Bank of America, like Citigroup and other banks that settled mortgage security cases, would lower the balances of existing mortgages and help restore vacant properties. But the money would also flow to some more novel ones.

The Justice Department, for example, suggested steering some relief to pension funds and other public investors that suffered losses on the mortgage securities, while the bank has floated a plan to buy back more than 150,000 troubled mortgages from investors.

Buying the mortgages would theoretically give Bank of America more control over how it could modify the loans to help struggling homeowners. The move would allow the bank to get around federal rules that often restrict principal reductions on mortgages backed by Fannie Mae, Freddie Mac and the Federal Housing Administration.

On the surface, the proposal might seem like a costly concession for the bank and a victory for the Justice Department. The bank would plan to resell many of the loans after it modifies them, a person briefed on the matter said, but for a time it would be saddled with an influx of delinquent loans, potentially totaling billions of dollars.

The proposal also seems meant to mollify critics of the Justice Department, who have charged that previous mortgage settlements with banks have fallen short of providing meaningful relief to homeowners.

Since the depths of the foreclosure crisis, consumer advocates, Wall Street watchdog groups and some members of Congress have pushed the banks to forgive more mortgage principal — a move that can bring immediate relief to underwater borrowers.

Yet as of Wednesday, the buyback idea seemed like a long shot. The Justice Department has pointed out a number of practical hurdles to the mortgage buyback plan, the people said, including whether the bank can actually track down all of the homeowners and whether the government can make sure the bank pays a fair price in acquiring the loans.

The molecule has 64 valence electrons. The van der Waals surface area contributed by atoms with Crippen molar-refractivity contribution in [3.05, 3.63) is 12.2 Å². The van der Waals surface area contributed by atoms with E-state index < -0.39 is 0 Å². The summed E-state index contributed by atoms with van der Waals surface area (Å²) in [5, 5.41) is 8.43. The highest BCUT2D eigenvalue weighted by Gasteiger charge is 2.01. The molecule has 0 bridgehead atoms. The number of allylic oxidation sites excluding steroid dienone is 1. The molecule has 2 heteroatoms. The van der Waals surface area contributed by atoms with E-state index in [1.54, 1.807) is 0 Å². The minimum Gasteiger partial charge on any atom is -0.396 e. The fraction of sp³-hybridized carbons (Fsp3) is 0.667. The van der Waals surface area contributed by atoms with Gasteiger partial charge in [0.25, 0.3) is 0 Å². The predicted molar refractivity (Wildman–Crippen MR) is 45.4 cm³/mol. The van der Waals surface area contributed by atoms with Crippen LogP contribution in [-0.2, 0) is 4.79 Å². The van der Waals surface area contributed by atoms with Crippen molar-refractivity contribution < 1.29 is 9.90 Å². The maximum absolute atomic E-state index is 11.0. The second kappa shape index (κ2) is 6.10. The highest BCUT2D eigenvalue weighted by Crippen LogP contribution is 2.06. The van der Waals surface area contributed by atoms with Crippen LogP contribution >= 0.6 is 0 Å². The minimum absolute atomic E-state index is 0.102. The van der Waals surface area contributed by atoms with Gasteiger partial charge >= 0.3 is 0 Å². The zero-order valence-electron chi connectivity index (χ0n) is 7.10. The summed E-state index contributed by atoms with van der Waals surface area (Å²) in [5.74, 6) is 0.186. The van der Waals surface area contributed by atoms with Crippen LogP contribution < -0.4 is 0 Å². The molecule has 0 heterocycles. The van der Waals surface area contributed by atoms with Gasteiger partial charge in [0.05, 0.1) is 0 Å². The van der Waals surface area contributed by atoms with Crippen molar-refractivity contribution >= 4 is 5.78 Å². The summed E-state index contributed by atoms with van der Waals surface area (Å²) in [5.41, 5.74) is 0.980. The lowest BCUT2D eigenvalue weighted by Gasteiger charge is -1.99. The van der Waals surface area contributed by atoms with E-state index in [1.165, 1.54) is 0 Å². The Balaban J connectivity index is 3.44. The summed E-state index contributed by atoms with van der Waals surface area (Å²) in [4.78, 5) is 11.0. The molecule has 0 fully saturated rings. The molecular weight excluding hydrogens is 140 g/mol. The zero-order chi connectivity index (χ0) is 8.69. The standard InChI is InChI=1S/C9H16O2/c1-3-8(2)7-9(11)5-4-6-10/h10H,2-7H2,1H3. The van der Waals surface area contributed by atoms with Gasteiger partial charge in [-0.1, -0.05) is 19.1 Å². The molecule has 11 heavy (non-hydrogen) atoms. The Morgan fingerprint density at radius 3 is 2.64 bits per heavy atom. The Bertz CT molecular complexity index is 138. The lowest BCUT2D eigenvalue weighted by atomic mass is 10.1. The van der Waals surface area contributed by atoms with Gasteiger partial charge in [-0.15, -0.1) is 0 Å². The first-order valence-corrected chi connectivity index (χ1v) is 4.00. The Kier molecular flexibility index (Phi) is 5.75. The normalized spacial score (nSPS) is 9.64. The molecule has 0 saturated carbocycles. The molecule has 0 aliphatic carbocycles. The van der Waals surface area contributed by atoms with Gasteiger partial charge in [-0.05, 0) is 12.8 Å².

In some cases, the Justice Department noted in discussions with the bank, investors might not be willing to part ways with the loans, some of which may have been gaining in value as the housing market improves. And the bank could end up profiting if it buys the loans at a steep enough discount and then resells them later.

This week’s discussions follow weeks when talks had essentially been frozen, while the Justice Department worked out a $7 billion settlement with Citigroup.

In that case, the Justice Department went so far as informing Citigroup’s lawyers that it was filing a lawsuit after the bank refused to raise its cash offer. Citigroup’s lawyers had argued that the cash penalty should be based on the bank’s relatively small share of the mortgage securities market in the years before the financial crisis — an argument the Justice Department flatly rejected.

Tensions over the cash penalty have also shaped Bank of America’s negotiations. The bank has balked at paying a large penalty for the defective mortgage securities sold by Countrywide and Merrill Lynch before Bank of America agreed to acquire the companies in 2008, according to people briefed on the matter.

But Judge Rakoff’s ruling, which imposes a nearly $1.3 billion penalty on Bank of America for fraud committed by a Countrywide mortgage program, undercuts that argument.

“Today, Judge Rakoff imposed stiff penalties in a case brought by this office to punish and deter the fraudulent and reckless lending activities of a financial institution leading up to the financial crisis in 2008,” Preet Bharara, the United States attorney in Manhattan, said in a statement on Wednesday.

In a statement about the ruling, Bank of America said: “We believe that this figure simply bears no relation to a limited Countrywide program that lasted several months and ended before Bank of America’s acquisition of the company. We’re reviewing the ruling and will assess our appellate options.”